Mentalization-based therapy is a specific type of psychotherapy designed to help people consider their own thoughts and feelings and differentiate them from the perspectives of others. The editors are the foremost experts on mentalizing, having published two previous books and a multitude of scholarly papers defining it and describing its multiple clinical applications. Handbook of Mentalizing in Mental Health Practice is by far the most cutting-edge, comprehensive source of information and instruction on this critical therapeutic technique, with everything clinicians need to know to integrate mentalizing into their therapeutic repertoire.
The editors maintain that the aim of mentalizing therapy is to enhance a mentalizing process, regardless of the context in which it is being delivered. Thus, while most often employed in individual therapy, it can also be useful in group and family therapy situations. Similarly, it may prove equally effective in inpatient and outpatient contexts, and in standard and brief therapy modes. What is critical is the therapist's focus on the patient's "mind-mindedness" as it applies to his or her subjective experience of reality and to awareness of other people's perspectives. Here are some of the key observations made in this fascinating book: Evidence suggests that people who have been diagnosed with a personality disorder may have specific deficits in mentalizing in the context of attachment relationships, and that this group transcends the classification of borderline personality disorder (BPD), which the authors had previously identified with such deficits. This has profound implications for treatment of all types of personality disorders. The authors now see mentalizing as a developmental construct that is extended to the family and throughout an individual's development. This insight suggests that intervention – and even prevention of deficits – may be possible. Because mentalizing is a fundamental psychological process, it interfaces with all major mental disorders. This means that mentalizing techniques may have the potential to improve well-being across a range of disorders, including depression, eating disorders, addiction, and even the less severe forms of antisocial personality disorder. Adolescence, the phase of development where personality disorder, depression, eating disorders, substance abuse, and other disorders first emerge, is a critical period for identification of mentalizing deficits and the time when intervention can do enormous good.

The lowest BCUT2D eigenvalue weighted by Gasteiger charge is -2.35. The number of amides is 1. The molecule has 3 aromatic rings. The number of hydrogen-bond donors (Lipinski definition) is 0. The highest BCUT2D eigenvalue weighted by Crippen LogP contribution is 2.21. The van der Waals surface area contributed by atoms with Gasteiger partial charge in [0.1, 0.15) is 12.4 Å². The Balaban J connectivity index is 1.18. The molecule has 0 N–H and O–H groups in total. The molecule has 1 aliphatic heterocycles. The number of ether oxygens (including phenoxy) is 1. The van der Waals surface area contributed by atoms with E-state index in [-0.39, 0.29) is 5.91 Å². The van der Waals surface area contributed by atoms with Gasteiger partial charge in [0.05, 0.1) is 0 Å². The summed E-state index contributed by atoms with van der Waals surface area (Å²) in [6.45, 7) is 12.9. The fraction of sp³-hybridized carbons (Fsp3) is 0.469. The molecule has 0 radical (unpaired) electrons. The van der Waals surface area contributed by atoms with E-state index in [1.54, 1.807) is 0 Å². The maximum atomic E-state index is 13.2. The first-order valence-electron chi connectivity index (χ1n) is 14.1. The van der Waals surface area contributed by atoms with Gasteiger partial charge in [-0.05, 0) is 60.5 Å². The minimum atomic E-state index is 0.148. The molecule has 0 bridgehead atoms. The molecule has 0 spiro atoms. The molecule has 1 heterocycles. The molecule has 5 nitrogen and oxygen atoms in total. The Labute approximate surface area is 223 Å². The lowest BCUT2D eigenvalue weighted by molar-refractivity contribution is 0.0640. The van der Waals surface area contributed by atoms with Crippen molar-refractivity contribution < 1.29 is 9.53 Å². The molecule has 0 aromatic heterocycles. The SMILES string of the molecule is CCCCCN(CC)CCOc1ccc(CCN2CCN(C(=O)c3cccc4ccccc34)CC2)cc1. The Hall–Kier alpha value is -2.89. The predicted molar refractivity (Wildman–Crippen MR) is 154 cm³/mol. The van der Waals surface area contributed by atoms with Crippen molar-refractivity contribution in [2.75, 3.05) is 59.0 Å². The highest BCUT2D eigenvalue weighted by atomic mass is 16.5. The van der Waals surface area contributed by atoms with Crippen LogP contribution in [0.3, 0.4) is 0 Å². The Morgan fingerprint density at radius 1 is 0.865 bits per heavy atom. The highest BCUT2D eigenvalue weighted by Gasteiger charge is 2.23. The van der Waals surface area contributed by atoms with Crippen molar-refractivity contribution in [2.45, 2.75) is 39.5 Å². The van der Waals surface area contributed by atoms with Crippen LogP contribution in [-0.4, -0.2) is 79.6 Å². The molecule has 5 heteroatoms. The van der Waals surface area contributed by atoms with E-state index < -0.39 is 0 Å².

These insights are tremendously useful for any practitioner of psychotherapy, as well as students in the field. Exhaustive in its coverage of the nature, practice, and exciting potential of this relatively new approach, Handbook of Mentalizing in Mental Health Practice is destined to become a classic in the literature of psychotherapy.